Richard Green tells us why Britain’s plan to "build back greener” will be an uphill battle and what the country's sustainability priorities should be
Sustainability has so far been one of the defining concepts of the 21st century, changing the way governments, businesses and individuals operate – possibly forever.
Most would agree that we still have a long way to go before humans are co-existing harmoniously with the planet. Nevertheless, many of the world’s biggest economies are finally making major policy decisions around sustainable development goals, with Britain chief among them.
Having spent the 1990s looking into the privatisation of the UK electricity market, Richard Green, Professor of Sustainable Energy at Imperial College Business School since 2011 and Associate Dean of Education Quality, was well-placed when the conversation around energy increasingly centred on sustainability in the early 2000s.
“By the early years of this century, we were looking at how to decarbonise, and today, most of the important questions are on making energy more sustainable,” Richard says. As a result, his research is almost entirely dedicated to bigger, funded projects in this space.
Accelerating the sustainability agenda
One of his most recent studies investigated how to “untangle” the impact of building renewable power stations, as well as rolling out sulphur regulations to prevent acid rain (a by-product of coal stations that led to many of them closing five to 10 years ago) and introducing a carbon emissions tax. The key, he says, is understanding how all these elements combine to help the government meet carbon emissions targets.
Britain has been very vocal about its efforts to accelerate the sustainability agenda. Between 2012 and 2019, UK electricity emissions dropped from 160 million to just over 54 million tonnes, a figure larger than in any other major economy. And in October 2020, the government announced its post-pandemic plan to Build Back Greener, designed to underpin the country’s position "at the forefront of the green industrial revolution as we accelerate our progress towards net zero emissions by 2050”.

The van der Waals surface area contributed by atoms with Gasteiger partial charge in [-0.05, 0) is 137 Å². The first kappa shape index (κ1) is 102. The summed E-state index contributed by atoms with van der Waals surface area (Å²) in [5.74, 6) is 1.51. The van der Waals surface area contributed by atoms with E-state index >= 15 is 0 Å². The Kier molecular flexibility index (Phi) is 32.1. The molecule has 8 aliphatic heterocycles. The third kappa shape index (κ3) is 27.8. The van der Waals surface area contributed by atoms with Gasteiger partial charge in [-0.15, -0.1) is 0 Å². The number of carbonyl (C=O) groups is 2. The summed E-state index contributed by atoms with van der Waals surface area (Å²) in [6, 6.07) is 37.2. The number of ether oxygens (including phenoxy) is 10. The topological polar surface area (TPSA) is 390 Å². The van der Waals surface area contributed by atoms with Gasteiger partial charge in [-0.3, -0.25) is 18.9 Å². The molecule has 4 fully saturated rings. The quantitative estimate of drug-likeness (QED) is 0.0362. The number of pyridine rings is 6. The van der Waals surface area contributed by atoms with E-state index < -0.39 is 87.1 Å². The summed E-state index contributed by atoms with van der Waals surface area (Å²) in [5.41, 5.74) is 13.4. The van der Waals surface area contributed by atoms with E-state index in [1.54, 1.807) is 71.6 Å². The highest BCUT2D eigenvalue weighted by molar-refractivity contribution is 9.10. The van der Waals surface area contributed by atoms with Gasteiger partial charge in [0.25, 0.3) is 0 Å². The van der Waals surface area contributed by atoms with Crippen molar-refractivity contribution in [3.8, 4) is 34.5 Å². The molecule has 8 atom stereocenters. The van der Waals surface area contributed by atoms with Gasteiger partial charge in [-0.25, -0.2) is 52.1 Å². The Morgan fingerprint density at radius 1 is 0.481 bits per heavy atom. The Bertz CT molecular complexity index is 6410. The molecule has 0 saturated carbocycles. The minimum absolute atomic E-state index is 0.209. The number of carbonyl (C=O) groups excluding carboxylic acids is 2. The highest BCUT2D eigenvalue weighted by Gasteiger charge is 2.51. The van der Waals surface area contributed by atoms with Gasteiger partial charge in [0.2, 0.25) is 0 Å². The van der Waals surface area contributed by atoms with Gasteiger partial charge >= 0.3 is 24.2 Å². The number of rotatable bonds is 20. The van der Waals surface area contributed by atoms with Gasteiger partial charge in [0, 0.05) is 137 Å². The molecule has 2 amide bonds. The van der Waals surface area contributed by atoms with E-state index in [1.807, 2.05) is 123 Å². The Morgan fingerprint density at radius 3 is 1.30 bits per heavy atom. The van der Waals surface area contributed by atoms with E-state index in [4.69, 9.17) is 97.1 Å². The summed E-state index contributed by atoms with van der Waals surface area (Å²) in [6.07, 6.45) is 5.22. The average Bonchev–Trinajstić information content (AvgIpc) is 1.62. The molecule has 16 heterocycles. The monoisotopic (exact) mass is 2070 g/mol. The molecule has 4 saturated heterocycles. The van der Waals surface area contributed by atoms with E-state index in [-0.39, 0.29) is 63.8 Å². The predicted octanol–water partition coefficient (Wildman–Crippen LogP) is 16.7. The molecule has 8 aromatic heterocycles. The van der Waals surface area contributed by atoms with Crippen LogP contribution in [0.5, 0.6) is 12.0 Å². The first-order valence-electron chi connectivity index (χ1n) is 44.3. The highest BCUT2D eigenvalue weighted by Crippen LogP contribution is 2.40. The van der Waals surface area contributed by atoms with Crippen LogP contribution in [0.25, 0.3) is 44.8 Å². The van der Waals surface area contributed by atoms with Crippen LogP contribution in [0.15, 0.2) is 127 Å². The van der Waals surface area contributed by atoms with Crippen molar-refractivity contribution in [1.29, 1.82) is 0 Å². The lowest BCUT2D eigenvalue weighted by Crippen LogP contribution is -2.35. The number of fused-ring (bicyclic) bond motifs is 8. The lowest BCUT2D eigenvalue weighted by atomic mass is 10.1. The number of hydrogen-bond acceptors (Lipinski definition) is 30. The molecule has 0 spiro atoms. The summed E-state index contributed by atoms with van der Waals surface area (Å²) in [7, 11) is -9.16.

But despite the success the UK has had so far, Richard says the hardest work lies ahead. He points out that, while the government’s October announcement sounded positive and full of ambition, some of it had already been said before and more detail was needed on how to achieve the goals laid out by the plan.
"Simply saying something is going to be world beating does not necessarily make it so. They [the government] need to follow up, work out the priorities and what needs to be done on the ground for that to happen," he says, adding that one of the biggest challenges will be addressing the issue of home heating.
The challenge of home heating
"To some extent, we’ve done the easy stuff,” he says, explaining that a lot of what the UK has achieved with electricity relied on closing fewer than 20 big coal-fired stations, whereas dealing with home heating will involve adapting 20 million homes.
On top of the sheer number of homes that would need to be upgraded, the heating industry is very well set up to replace defunct gas boilers with new ones as people need them. But ideally, says Richard, we need to replace them when it isn’t urgent – the problem is it’s very rare for a household to replace a functioning boiler.
More positively, he notes, the UK government has started making progress on carbon capture and storage, which they have “quite sensibly” focused on industrial emissions. Having a plan to capture and store the unavoidable carbon emissions that come from certain processes such as creating cement under the North Sea makes a lot of sense, he says.
Carbon capture plans famously hit a stumbling block back in 2015 when "George Osbourne cancelled a design competition just before the entries were due in, so he could say a future financial target would be met".
“Hopefully that won’t happen this time,” he says. “It’s far too important to fail again.”